When people hear of our long term and slow travel stories, we are often asked questions – how do we plan, what do we plan and for how long do we plan. And when we say that we don’t really plan anything at all, more questions follow. We have always said that serendipity is a big part of our travel and we let the road lead the way.
We are starting this series from our first longterm trip (well, it wasn’t THAT long but for us, it was, at the time, circa 2013) – our 3 months in the Himalayas. We won’t talk much about the place and our experience but about how did we decide the next destination, how we moved ahead and how the decision panned out. We will just “write out loud” what was going on in our minds. We hope this series throws light into the psyche of long term travel and acts as a guiding tool for future aspirants.
Dispatch #1 – Before the start the heat hits
The time of the year decided the destination for us, really. It was the month of May and the only “sensible” place to travel in India at the time is the Himalayas. We figured we would “do” the 3 states of Jammu and Kashmir, Himachal Pradesh and Uttarakhand in the 3 months (the idea now sounds preposterously laughable).
Not knowing exactly where to start, we just booked tickets for Delhi. Those were the only ones we got anyway, in the peak holiday season. Delhi is also a city where we have friends who are family hence a home.
It was treacherously hot in Delhi. It felt like we had stepped out of the Duronto train into a gas chamber. Mornings were the only time we could step out to explore the city. Mornings at Lodhi Gardens, Hauz Khas, the deer park and nights at India Gate followed.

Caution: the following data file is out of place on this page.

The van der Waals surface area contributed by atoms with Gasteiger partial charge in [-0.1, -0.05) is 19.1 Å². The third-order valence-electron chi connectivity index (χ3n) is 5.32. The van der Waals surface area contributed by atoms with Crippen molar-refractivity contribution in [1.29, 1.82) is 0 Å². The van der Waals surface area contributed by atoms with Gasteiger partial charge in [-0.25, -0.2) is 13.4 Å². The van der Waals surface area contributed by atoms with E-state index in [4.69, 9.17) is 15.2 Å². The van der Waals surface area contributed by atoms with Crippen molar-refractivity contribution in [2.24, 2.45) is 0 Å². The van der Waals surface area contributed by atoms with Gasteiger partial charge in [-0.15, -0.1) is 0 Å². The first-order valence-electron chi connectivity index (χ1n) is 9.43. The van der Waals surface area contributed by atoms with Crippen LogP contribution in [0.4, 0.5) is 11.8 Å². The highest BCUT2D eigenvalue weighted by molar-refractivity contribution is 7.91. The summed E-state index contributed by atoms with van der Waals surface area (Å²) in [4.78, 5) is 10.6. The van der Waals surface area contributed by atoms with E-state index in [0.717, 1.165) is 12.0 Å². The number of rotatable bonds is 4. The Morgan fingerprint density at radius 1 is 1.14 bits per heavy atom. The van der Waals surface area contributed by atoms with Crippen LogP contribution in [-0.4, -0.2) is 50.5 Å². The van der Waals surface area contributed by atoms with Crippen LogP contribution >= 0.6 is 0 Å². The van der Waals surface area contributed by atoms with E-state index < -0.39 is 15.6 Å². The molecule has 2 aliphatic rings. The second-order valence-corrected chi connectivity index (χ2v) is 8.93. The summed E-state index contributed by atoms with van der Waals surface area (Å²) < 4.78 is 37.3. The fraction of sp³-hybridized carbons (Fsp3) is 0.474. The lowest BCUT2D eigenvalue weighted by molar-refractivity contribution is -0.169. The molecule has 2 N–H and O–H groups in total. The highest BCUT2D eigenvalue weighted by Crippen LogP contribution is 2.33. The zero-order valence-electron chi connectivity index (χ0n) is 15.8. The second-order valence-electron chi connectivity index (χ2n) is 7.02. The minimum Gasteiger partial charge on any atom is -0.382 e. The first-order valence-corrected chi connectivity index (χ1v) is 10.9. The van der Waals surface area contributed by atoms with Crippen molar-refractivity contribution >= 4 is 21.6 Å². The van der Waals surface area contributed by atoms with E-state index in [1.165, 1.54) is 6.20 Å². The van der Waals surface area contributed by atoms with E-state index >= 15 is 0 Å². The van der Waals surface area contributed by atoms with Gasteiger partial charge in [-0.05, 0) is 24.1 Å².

Meanwhile, we had to figure some gear out. We only had one backpack at the time. We had heard of a store called Stikage in Delhi, so that’s where we went to buy a bag and ended up buying almost all their travel-related gear. The Canon camera lens needed some fixing so we got that done at the Canon service centre. And bought some cheap cotton clothes at Sarojini Nagar.
But where do we head from here? Which part of the Himalayas should we get to? Uttarakhand and upwards or Jammu and Kashmir and downwards were the two options.
But where exactly?
Dispatch #2 – Holiday before travel
While we were still undecided at Delhi was scorching, some friends asked if we would be interested in driving down to Naukuchiatal for a weekend. “It’ll be a holiday before you guys go travelling on your own”, they said.
Made sense. Early on a Saturday morning we started from Delhi and got stuck in dreadful traffic caused by some Ganga snan for some auspicious (pretty much godforsaken for us!) day. We were baked potatoes by the time we reached Bhimtal. But roads lined with peach, cherry, plums, litchi (fruits from the hills!) soothed us and in the evening breeze, it did feel like we were in the hills.
We explored a bit of Naukuchiatal and Nainital in the mornings and evenings – the days were quite hot even here to spend outdoors.